Floating Hospital the only Massachusetts hospital offering a surgery that can spare newborns from feeding tubes or tracheotomies
When Anthony Hill was born six weeks premature in July 2011, he had micrognathia, a facial malformation characterized by mandibular hypoplasia and a small, receding chin. More than just a cosmetic issue, the degree of his deformity made it impossible for him to maintain his tongue in a forward position, leading to potentially life-threatening feeding and breathing problems.
Anthony’s pre-adoptive parents were faced with three surgical options to correct the problem. The first was tongue-lip adhesion in which the tip of the baby’s tongue is sewn to the lower lip; this aids breathing by pulling the tongue forward over the course of a baby’s first year. Swallowing remains a problem during this time, however, so a gastrostomy tube is often required for feeding, along with home nursing for g-tube management and suctioning. Option two was to bypass the tongue entirely with a tracheotomy; this would require long-term home nursing care, suctioning, cardiopulmonary monitoring and a high probability of language delays. The third option was a procedure called mandibular distraction osteogenesis, which permanently corrects micrognathia over the course of a two-week hospital stay, and without the need for after-care.
Anthony’s family opted for mandibular distraction osteogenesis, performed by Andrew Scott, MD, pediatric otolaryngologist and facial plastic surgeon at Floating Hospital for Children. Fellowship trained at the University of Minnesota – which was among the first institutions to pioneer the procedure– Scott is the only surgeon in Massachusetts who performs this procedure on newborns. Other hospitals in the Bay State currently offer only tongue-lip adhesion and tracheotomy procedures to correct micrognathia.
“At other institutions in Boston, surgeons feel that tongue-lip adhesion does the job of preventing the need for tracheotomy,” Scott says. “And in the right hands, it does deliver an adequate airway result. But even in the best surgical hands, kids with tongue-lip adhesion are unable to eat normally for the duration of treatment, so they frequently require supplemental feeding through a tube.”
“Recently I performed mandibular distraction osteogenesis on a child who had had an adhesion procedure elsewhere and it failed,” he notes. “This child had never had a taste of food and he was eight months old by the time I saw him.”
“What’s nice about jaw distraction is that over 90 percent of patients do not require any type of feeding tube long term,” he adds. “They can eat and breathe normally within two weeks after the procedure.”
What, exactly, does the procedure entail?
“During the initial surgery, which takes about three hours, a careful break is made in the jaw bone on either side, then hardware is attached behind and in front of the break,” Scott explains. “After a couple of days of healing, the jaw is slowly brought forward and the gap is spread apart. Since it’s done at a slow pace, the gap in the jaw fills in with bone over time. Once the desired length of the jaw is reached, which takes about two weeks, the child is able to breathe normally and can begin feeding by mouth. After this point, the child can return home and we simply wait for the bone to harden. The incision leaves a small scar under the chin.”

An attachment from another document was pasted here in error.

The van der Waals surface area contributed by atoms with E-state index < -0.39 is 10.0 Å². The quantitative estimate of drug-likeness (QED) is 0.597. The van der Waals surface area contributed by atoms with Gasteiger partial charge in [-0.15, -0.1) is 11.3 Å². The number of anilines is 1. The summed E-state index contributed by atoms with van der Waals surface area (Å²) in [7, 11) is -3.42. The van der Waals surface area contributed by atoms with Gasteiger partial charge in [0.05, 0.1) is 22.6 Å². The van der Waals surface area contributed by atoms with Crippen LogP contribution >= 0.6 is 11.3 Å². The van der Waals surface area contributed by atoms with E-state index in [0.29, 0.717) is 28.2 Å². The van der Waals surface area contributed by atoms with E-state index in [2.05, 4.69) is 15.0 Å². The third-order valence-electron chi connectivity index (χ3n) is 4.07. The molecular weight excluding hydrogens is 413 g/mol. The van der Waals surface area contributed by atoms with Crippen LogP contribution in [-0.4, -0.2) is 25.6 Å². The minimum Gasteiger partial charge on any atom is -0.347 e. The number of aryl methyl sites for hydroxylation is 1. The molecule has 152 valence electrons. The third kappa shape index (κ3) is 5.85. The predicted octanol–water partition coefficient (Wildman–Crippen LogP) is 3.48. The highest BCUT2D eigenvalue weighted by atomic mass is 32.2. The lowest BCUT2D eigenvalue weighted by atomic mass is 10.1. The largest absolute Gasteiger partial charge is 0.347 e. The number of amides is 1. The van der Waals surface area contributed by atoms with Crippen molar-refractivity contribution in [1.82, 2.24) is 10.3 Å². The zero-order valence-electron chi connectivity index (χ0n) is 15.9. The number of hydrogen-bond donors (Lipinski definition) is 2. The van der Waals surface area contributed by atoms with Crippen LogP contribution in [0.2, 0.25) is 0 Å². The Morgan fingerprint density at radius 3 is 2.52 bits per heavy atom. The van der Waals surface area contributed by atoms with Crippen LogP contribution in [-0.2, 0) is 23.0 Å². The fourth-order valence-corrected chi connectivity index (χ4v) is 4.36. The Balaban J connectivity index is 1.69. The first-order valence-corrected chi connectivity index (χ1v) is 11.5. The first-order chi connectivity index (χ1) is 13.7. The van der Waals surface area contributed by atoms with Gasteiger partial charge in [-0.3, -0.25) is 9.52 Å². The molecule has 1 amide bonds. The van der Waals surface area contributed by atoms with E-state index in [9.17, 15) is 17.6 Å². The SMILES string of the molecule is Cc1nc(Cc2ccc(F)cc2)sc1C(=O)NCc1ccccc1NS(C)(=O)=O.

“Most patients are discharged two weeks after the procedure which, in general, is faster than with tongue-lip adhesion or tracheotomy,” he notes. “Most important, the infant goes home breathing and feeding normally, and without the need for nursing services or monitoring.”
“After about 6 weeks the bone sets, and the hardware is no longer necessary so we remove it,” he continues. “This involves a second procedure that’s performed on an outpatient basis with brief sedation. The pins we placed in the jaw are simply pulled out and band-aids left in place; there are no incisions or blood loss.”
Scott has performed nearly 20 of these complex procedures on newborns, eight of them since arriving at Floating Hospital for Children last year. His youngest patient was five days old; most are about three weeks of age.
“It’s not a common procedure, and whenever possible we use alternate therapies,” he says. “Whenever we can avoid surgery for a child we do; we only say yes in cases where the child absolutely needs this surgical intervention.”
“We don’t perform the jaw distraction procedure simply because an infant has a small jaw that is a cosmetic issue, but only when the infant has a small jaw and can’t eat or breathe normally,” Scott stresses. “If the baby has no problems breathing and can feed normally, the small jaw can be fixed later as more of a cosmetic procedure.”
Saving and improving lives
For the one in three babies born with micrognathia so severe that it compromises feeding or breathing, the procedure not only saves lives but confers tremendous quality-of-life benefits.
“Without fixing it early, these newborns will end up with a tracheotomy or tongue-lip adhesion and a feeding tube,” he says. “For infants with a lot of airway issues and/or moderate to severe jawbone deformity, jaw distraction is an effective, less invasive and more successful way to treat micrognathia. In our long-term follow-up with these young patients, the majority don’t need any other jaw surgery. This is it.”
The surgery may affect tooth growth and damage wisdom teeth, so many children will require braces later on. Most children with this condition require braces no matter what treatment they receive; it is a reality of micrognathia.
“When parents fully understand the treatment options, we find they will invariably opt for a small scar under their child’s chin versus having the child live with a feeding tube or tracheotomy,” Scott adds. “The mandibular distraction procedure gives them this choice.”